Tribune editorial: County needs to OK refugee resettlement

Tribune editorial: County needs to OK refugee resettlement

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Shirley Dykshoorn

Shirley Dykshoorn, vice president for senior and humanitarian services for Lutheran Social Services of North Dakota, addresses the Burleigh County Commission on Monday. The commission delayed a vote on consenting to the continuation of refugee resettlement, to give a large crowd more opportunity to comment.

The Burleigh County Commission needs to approve a proposal to continue resettling refugees in the county.

There was so much interest in the proposal that commissioners delayed a decision Monday until a larger venue could be found that allows everyone to testify. While testimony hasn’t been taken, the Tribune editorial board believes the right thing to do is to accept properly vetted refugees.

Hopefully, testimony will reassure residents that there's a need to help these refugees begin new lives and that they will enrich North Dakota’s communities. The hearing, set for 6 p.m. Monday at Horizon Middle School Cafetorium, also will be an opportunity for people to voice concerns that we think can be allayed.

The vote is necessary because President Donald Trump issued an executive order in September allowing state and local governments to decide whether to accept refugees. In November, Gov. Doug Burgum sent a letter to Secretary of State Michael Pompeo in which the state agreed to accept refugees contingent on the consent of local jurisdictions.

The Cass County Commission on Monday voted unanimously to accept refugees. Commissioners had received a request from Lutheran Social Services of North Dakota, which also asked Burleigh County to approve a similar proposal.

Lutheran Social Services and other agencies need the local consent to continue receiving federal assistance for the refugees. It’s essential that there’s a local commitment to refugees. We must remember most of us are descended from immigrants.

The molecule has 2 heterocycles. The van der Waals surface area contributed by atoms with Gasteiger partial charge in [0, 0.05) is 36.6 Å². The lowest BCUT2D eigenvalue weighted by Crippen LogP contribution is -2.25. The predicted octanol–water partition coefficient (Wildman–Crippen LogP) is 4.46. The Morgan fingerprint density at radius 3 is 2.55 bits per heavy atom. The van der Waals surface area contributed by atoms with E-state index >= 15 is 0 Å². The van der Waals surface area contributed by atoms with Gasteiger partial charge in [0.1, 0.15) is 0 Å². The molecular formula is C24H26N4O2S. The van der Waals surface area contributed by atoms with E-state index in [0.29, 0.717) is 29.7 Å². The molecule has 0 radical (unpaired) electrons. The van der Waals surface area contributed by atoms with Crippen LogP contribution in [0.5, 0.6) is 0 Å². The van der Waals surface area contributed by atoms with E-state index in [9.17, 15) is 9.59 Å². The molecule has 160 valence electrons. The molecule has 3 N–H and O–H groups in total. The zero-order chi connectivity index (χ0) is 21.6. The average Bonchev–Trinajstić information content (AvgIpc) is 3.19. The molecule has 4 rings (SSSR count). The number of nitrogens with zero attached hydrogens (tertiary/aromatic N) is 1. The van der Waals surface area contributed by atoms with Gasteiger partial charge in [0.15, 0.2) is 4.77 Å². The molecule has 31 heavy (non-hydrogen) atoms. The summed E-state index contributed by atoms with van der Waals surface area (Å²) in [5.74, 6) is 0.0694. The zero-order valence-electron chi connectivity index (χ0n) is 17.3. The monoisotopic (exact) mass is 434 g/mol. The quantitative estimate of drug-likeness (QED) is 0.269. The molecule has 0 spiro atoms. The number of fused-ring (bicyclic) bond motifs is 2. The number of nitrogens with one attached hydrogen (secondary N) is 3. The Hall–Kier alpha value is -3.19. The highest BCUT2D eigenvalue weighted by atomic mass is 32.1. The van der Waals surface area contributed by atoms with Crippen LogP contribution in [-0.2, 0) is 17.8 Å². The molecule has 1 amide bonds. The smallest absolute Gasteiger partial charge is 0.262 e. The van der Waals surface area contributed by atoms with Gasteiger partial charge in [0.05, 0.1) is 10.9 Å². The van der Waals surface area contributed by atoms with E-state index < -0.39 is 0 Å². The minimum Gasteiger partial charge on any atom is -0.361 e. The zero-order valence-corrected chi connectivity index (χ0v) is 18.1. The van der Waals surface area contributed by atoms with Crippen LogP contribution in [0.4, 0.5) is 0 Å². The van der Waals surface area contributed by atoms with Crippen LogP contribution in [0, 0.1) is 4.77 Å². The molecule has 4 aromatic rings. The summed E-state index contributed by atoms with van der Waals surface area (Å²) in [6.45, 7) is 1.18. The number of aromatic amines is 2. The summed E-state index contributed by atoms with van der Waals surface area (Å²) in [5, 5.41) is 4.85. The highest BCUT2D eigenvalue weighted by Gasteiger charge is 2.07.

North Dakota is a perfect example of how our nation became a melting pot. We trace our roots to Norwegians, Germans, German-Russians and Lebanese who came to the prairie. Over the years, refugees from Bosnia, Somalia and other countries have found new homes in North Dakota.

Some of our nation’s darkest chapters have been written by our refusal to accept some immigrants based on race, gender or religion. Before World War II, we failed to open our doors to Jewish refugees and others fleeing Nazi tyranny.

Immigrants broke the land for farms, worked in factories and in all aspects of our economy. They were looking for a second chance, and that’s what refugees of today want.

We aren’t suggesting that anyone who wants to enter the United States should be allowed to enter. We know threats exist, so everyone should be vetted. A person’s race, religion, social status or educational background shouldn’t determine whether he or she is allowed to enter.

Immigrants provide diversity to our society, which the Tribune believes benefits communities. North Dakota and Bismarck are more diverse than 40 years ago, with more variety in businesses and restaurants. Diversity has made North Dakota more appealing.

We see the Burleigh County hearing as an opportunity to clarify issues and create understanding. We hope after the hearing that residents will see the need and obligation to accept refugees. It’s an essential part of our past and should be part of our future.

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